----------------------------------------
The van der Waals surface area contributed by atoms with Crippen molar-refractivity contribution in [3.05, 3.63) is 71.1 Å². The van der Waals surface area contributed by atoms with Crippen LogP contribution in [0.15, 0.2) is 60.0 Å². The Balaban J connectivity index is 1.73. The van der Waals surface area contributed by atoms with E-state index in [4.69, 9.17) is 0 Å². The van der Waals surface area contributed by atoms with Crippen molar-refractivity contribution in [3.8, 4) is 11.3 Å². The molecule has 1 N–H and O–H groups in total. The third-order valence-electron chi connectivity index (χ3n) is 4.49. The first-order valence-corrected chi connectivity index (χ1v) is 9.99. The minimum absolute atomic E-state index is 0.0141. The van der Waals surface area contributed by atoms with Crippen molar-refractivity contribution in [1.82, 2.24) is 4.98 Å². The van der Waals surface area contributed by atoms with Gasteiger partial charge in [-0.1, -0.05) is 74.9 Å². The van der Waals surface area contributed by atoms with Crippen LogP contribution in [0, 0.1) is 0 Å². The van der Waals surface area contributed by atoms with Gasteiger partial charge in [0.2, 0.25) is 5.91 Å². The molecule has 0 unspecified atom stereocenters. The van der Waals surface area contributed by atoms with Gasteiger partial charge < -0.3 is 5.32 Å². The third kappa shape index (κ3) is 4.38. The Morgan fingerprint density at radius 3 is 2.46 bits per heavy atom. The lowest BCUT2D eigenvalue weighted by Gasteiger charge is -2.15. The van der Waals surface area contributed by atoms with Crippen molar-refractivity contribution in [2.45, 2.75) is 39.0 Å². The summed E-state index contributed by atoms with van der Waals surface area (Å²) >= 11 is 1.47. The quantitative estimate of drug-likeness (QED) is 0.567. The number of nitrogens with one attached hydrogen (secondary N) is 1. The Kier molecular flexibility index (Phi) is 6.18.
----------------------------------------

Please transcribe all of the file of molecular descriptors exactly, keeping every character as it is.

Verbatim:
The van der Waals surface area contributed by atoms with Crippen molar-refractivity contribution in [3.05, 3.63) is 71.1 Å². The van der Waals surface area contributed by atoms with Crippen LogP contribution in [0.15, 0.2) is 60.0 Å². The Balaban J connectivity index is 1.73. The van der Waals surface area contributed by atoms with E-state index in [4.69, 9.17) is 0 Å². The van der Waals surface area contributed by atoms with Crippen molar-refractivity contribution in [3.8, 4) is 11.3 Å². The molecule has 1 N–H and O–H groups in total. The third-order valence-electron chi connectivity index (χ3n) is 4.49. The first-order valence-corrected chi connectivity index (χ1v) is 9.99. The minimum absolute atomic E-state index is 0.0141. The van der Waals surface area contributed by atoms with Crippen molar-refractivity contribution in [1.82, 2.24) is 4.98 Å². The van der Waals surface area contributed by atoms with Gasteiger partial charge in [-0.1, -0.05) is 74.9 Å². The van der Waals surface area contributed by atoms with Crippen LogP contribution in [0, 0.1) is 0 Å². The van der Waals surface area contributed by atoms with Gasteiger partial charge in [0.2, 0.25) is 5.91 Å². The molecule has 0 unspecified atom stereocenters. The van der Waals surface area contributed by atoms with Gasteiger partial charge < -0.3 is 5.32 Å². The third kappa shape index (κ3) is 4.38. The Morgan fingerprint density at radius 3 is 2.46 bits per heavy atom. The lowest BCUT2D eigenvalue weighted by Gasteiger charge is -2.15. The van der Waals surface area contributed by atoms with Crippen molar-refractivity contribution in [2.45, 2.75) is 39.0 Å². The summed E-state index contributed by atoms with van der Waals surface area (Å²) >= 11 is 1.47. The quantitative estimate of drug-likeness (QED) is 0.567. The number of nitrogens with one attached hydrogen (secondary N) is 1. The Kier molecular flexibility index (Phi) is 6.18.